Seizing the laurels : nineteenth-century African American poetic performance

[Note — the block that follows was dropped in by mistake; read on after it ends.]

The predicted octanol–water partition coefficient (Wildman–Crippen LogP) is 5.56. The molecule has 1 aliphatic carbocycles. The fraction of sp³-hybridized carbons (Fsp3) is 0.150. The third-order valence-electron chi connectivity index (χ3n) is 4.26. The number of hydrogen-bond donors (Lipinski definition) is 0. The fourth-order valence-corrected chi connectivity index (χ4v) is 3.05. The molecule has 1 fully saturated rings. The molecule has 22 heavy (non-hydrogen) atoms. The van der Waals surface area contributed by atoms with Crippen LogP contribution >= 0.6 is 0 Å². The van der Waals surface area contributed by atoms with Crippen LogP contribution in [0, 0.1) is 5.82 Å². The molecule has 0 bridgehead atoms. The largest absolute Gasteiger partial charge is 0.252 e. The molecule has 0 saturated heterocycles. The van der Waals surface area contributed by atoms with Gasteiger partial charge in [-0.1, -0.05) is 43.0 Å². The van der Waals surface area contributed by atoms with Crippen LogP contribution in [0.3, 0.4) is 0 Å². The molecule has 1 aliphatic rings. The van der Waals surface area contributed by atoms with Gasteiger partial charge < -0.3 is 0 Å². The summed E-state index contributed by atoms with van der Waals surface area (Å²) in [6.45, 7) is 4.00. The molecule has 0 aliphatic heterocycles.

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The diverse voices of African American poets from the nineteenth century have yet to receive their due. The critical gap is regrettable, because the nineteenth-century phase of the African American poetic tradition, although sparser and less philosophically unified than some later phases, nevertheless constituted a true tradition, connecting writers to one another and to writers of the coming century. Nineteenth-century black poets laid the groundwork for their artistic descendants both stylistically (by “signifyin’” on the tropes of their contemporaries) and thematically (by interrogating Euroamerican claims to exclusive political and moral authority), while building communal sites for literary and political activity such as the black press, the book club, the abolitionist circuit, and the university. In order to adequately theorize the nineteenth-century African American poetic tradition, we need a new critical narrative that would contextualize nineteenth-century African American poetry by emphasizing its interactions with various currents of literary and political enterprise in America and abroad. This study will gesture towards some of the possible outlines of such a narrative, while also suggesting a new set of hermeneutics for apprehending the achievements of early black poets, urging an examination of the early black poetic tradition in terms of performativity. A critical emphasis on performativity is particularly well-suited to the explication of nineteenth-century African American poesis for several reasons. Firstly, because the poetry so often centers around acts of repetition and revision, the primary texts are vulnerable to being misunderstood as imitative. By insisting that poetry’s meaning is generated through relationships between poets, texts, and various readers, the performative emphasis helps to spotlight the competitive and revisionary nature of much black poetry. Secondly, when African American poems are read as performances, their political dimensions come into sharp relief. This study examines the performances, personas, and prophecies of George Moses Horton, Frances Harper, Joshua McCarter Simpson, and Albery Allson Whitman in order to generate a deepened critical understanding of nineteenth-century African American poesis.